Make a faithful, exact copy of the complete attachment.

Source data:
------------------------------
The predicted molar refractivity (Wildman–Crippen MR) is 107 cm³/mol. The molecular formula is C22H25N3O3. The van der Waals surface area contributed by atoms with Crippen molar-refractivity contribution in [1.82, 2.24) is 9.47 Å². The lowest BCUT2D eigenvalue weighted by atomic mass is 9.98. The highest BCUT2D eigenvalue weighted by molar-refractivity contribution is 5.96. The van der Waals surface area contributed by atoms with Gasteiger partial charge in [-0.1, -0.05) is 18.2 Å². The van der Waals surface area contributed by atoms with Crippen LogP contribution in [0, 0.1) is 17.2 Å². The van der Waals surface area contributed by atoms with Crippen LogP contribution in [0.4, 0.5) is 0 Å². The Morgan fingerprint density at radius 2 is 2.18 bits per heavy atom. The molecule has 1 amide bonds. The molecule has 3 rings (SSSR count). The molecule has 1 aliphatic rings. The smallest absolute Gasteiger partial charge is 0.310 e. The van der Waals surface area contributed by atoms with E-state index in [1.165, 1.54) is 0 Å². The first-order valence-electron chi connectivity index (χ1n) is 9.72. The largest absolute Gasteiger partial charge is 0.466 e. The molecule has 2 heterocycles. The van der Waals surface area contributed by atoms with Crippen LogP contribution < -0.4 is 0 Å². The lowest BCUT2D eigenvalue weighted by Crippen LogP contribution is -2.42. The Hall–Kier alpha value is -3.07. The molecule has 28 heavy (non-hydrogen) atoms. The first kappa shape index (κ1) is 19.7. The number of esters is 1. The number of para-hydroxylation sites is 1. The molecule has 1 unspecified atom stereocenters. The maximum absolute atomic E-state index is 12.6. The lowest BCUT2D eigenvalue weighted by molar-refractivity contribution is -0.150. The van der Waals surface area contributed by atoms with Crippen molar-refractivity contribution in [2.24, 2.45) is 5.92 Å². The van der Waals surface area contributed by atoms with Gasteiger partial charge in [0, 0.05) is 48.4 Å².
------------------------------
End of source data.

The predicted molar refractivity (Wildman–Crippen MR) is 107 cm³/mol. The molecular formula is C22H25N3O3. The van der Waals surface area contributed by atoms with Crippen molar-refractivity contribution in [1.82, 2.24) is 9.47 Å². The lowest BCUT2D eigenvalue weighted by atomic mass is 9.98. The highest BCUT2D eigenvalue weighted by molar-refractivity contribution is 5.96. The van der Waals surface area contributed by atoms with Gasteiger partial charge in [-0.1, -0.05) is 18.2 Å². The van der Waals surface area contributed by atoms with Crippen LogP contribution in [0, 0.1) is 17.2 Å². The van der Waals surface area contributed by atoms with Crippen LogP contribution in [0.4, 0.5) is 0 Å². The Morgan fingerprint density at radius 2 is 2.18 bits per heavy atom. The molecule has 1 amide bonds. The molecule has 3 rings (SSSR count). The molecule has 1 aliphatic rings. The smallest absolute Gasteiger partial charge is 0.310 e. The van der Waals surface area contributed by atoms with E-state index in [1.165, 1.54) is 0 Å². The first-order valence-electron chi connectivity index (χ1n) is 9.72. The largest absolute Gasteiger partial charge is 0.466 e. The molecule has 2 heterocycles. The van der Waals surface area contributed by atoms with Crippen LogP contribution < -0.4 is 0 Å². The lowest BCUT2D eigenvalue weighted by Crippen LogP contribution is -2.42. The Hall–Kier alpha value is -3.07. The molecule has 28 heavy (non-hydrogen) atoms. The first kappa shape index (κ1) is 19.7. The number of esters is 1. The number of para-hydroxylation sites is 1. The molecule has 1 unspecified atom stereocenters. The maximum absolute atomic E-state index is 12.6. The lowest BCUT2D eigenvalue weighted by molar-refractivity contribution is -0.150. The van der Waals surface area contributed by atoms with Crippen molar-refractivity contribution in [2.24, 2.45) is 5.92 Å². The van der Waals surface area contributed by atoms with Gasteiger partial charge in [0, 0.05) is 48.4 Å².